New York May Ease Statute of Limitations for Decades-Old Child Sex Abuse Claims

Bill Would Ease Path to Court for Yeshiva U. Victims


By Paul Berger

Published March 07, 2013, issue of March 15, 2013.

(page 3 of 4)

Blau, a spiritual adviser at Y.U. since the late 1970s, said that many victims take decades to come forward, finding the courage to speak out only after they have been in therapy, or once they have the support of a spouse. “It is clear to me that the statute of limitations… eliminates a large number… of people who cannot come forward [earlier],” Blau said.

He added: “I’ve been involved in this issue for a long period of time, and I certainly don’t think I should stop being involved because there’s a problem now at Yeshiva [University].”

A spokesman for Y.U. declined to comment on the institution’s view of the Child Victims Act. But, he added, “Yeshiva University faculty have the academic freedom to teach, discuss, research, publish or pursue any topics as they see fit.”

The New York State legislation was introduced by Markey, a Queens Democrat, last fall. Earlier versions of the bill have passed the state assembly four times, only to meet staunch opposition in the Republican-controlled Senate, where they have been blocked from coming to the floor for a vote.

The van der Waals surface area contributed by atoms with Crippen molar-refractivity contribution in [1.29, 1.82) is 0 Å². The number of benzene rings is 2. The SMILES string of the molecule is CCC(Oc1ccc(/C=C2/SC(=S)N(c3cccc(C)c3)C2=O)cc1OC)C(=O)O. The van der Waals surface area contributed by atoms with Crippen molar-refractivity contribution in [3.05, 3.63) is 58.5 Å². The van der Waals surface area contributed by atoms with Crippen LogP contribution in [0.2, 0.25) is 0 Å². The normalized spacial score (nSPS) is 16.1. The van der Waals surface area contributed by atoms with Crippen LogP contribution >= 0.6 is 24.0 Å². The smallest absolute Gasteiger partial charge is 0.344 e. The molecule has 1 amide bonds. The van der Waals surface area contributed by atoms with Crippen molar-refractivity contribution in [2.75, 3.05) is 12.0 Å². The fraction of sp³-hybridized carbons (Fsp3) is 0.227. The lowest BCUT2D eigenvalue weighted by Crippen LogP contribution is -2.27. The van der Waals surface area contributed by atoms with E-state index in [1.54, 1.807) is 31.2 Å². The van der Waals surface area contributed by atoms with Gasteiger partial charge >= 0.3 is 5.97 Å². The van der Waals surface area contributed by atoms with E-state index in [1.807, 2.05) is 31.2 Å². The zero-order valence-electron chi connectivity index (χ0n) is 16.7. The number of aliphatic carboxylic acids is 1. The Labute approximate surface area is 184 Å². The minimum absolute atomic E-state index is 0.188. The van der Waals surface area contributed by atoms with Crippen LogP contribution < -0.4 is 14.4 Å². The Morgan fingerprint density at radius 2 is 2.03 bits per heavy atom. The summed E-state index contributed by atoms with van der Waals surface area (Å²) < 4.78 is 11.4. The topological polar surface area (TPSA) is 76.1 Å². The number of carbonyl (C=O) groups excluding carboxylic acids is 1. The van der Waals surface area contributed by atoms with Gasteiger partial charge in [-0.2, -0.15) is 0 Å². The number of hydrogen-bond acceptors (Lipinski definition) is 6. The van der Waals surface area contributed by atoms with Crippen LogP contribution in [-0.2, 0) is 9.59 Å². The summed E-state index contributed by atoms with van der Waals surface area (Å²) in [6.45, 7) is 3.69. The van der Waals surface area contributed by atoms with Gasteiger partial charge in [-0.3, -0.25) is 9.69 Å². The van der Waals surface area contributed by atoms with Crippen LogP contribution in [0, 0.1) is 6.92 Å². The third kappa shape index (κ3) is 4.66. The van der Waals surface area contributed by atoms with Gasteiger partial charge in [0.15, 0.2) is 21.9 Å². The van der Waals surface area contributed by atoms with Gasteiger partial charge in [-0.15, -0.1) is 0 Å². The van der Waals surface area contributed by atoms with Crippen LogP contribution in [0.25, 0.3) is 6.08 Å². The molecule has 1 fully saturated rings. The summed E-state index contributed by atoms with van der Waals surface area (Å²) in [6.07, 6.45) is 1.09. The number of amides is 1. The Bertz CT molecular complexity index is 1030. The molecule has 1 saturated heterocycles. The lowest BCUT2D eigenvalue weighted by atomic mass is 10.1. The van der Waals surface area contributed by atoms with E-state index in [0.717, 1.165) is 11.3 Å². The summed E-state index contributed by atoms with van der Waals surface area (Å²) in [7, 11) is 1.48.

Last year, following a tightly contested election, Republicans were able to cling to control of the Senate only by forming a pact with a handful of Democrats. One of those Democrats, Jeffrey Klein, supports extending the statute of limitations but only for criminal charges.

“I don’t believe that exposing religious institutions to open-ended, never ending, and potentially devastating civil liability is a smart approach,” Klein said. “Instead, I think we should give victims a better opportunity to pursue criminal charges against the individuals who commit these crimes.”

Evan Stavisky, a partner at the political consulting firm The Parkside Group, said that the Senate now passes relatively few items of controversial legislation, because of the political instability of its current, closely divided membership. Stavisky noted that the Senate passed gun control legislation in January and that, in the coming months, it is set to weigh reproductive health and minimum-wage legislation. “But certainly there is great support [for the Child Victims Act], so you can’t rule it dead until the session is over,” Stavisky said.

The bill’s chances would improve dramatically if New York State Governor Andrew Cuomo were to throw his support behind it. A spokesman for Cuomo did not respond to a call for comment.

Like its earlier versions, the Child Victims Act proposes a one-year window for victims to bring retroactive claims of abuse. Although previous versions of the act extended the statute of limitations by only five years the current version abolishes the statute entirely.



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